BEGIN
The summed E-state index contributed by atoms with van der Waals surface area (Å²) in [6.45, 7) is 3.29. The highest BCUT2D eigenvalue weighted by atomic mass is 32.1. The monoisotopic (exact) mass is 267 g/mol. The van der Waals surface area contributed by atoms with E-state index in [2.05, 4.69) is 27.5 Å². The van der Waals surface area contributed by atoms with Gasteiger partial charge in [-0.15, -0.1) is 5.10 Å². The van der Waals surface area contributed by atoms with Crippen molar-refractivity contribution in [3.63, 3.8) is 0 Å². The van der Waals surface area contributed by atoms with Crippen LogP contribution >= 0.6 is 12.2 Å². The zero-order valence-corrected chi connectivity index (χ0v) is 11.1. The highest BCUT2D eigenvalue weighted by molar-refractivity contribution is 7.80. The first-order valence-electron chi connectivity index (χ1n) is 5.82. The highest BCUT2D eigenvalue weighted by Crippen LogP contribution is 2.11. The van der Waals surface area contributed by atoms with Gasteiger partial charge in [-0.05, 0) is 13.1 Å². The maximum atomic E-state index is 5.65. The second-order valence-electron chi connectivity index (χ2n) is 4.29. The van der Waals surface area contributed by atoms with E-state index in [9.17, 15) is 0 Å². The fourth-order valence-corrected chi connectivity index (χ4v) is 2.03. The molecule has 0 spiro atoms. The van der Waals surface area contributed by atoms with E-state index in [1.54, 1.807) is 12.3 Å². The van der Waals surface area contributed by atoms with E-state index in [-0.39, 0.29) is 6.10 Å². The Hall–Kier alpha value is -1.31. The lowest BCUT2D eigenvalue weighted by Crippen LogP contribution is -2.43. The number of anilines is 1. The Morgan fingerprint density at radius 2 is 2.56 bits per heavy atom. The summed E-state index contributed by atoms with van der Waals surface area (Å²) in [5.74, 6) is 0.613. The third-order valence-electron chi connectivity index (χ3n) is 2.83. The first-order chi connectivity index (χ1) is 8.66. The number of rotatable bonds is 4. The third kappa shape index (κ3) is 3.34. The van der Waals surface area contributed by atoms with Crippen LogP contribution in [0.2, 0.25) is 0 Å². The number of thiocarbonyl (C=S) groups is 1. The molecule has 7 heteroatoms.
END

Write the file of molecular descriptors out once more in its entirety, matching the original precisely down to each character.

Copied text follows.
The summed E-state index contributed by atoms with van der Waals surface area (Å²) in [6.45, 7) is 3.29. The highest BCUT2D eigenvalue weighted by atomic mass is 32.1. The monoisotopic (exact) mass is 267 g/mol. The van der Waals surface area contributed by atoms with E-state index in [2.05, 4.69) is 27.5 Å². The van der Waals surface area contributed by atoms with Gasteiger partial charge in [-0.15, -0.1) is 5.10 Å². The van der Waals surface area contributed by atoms with Crippen molar-refractivity contribution in [3.63, 3.8) is 0 Å². The van der Waals surface area contributed by atoms with Crippen LogP contribution >= 0.6 is 12.2 Å². The zero-order valence-corrected chi connectivity index (χ0v) is 11.1. The highest BCUT2D eigenvalue weighted by molar-refractivity contribution is 7.80. The first-order valence-electron chi connectivity index (χ1n) is 5.82. The highest BCUT2D eigenvalue weighted by Crippen LogP contribution is 2.11. The van der Waals surface area contributed by atoms with Gasteiger partial charge in [-0.05, 0) is 13.1 Å². The maximum atomic E-state index is 5.65. The second-order valence-electron chi connectivity index (χ2n) is 4.29. The van der Waals surface area contributed by atoms with E-state index in [9.17, 15) is 0 Å². The fourth-order valence-corrected chi connectivity index (χ4v) is 2.03. The molecule has 0 spiro atoms. The van der Waals surface area contributed by atoms with E-state index in [1.54, 1.807) is 12.3 Å². The van der Waals surface area contributed by atoms with E-state index in [-0.39, 0.29) is 6.10 Å². The Hall–Kier alpha value is -1.31. The lowest BCUT2D eigenvalue weighted by Crippen LogP contribution is -2.43. The number of anilines is 1. The Morgan fingerprint density at radius 2 is 2.56 bits per heavy atom. The summed E-state index contributed by atoms with van der Waals surface area (Å²) in [5.74, 6) is 0.613. The third-order valence-electron chi connectivity index (χ3n) is 2.83. The first-order chi connectivity index (χ1) is 8.66. The number of rotatable bonds is 4. The third kappa shape index (κ3) is 3.34. The van der Waals surface area contributed by atoms with Crippen LogP contribution in [0.2, 0.25) is 0 Å². The number of thiocarbonyl (C=S) groups is 1. The molecule has 7 heteroatoms.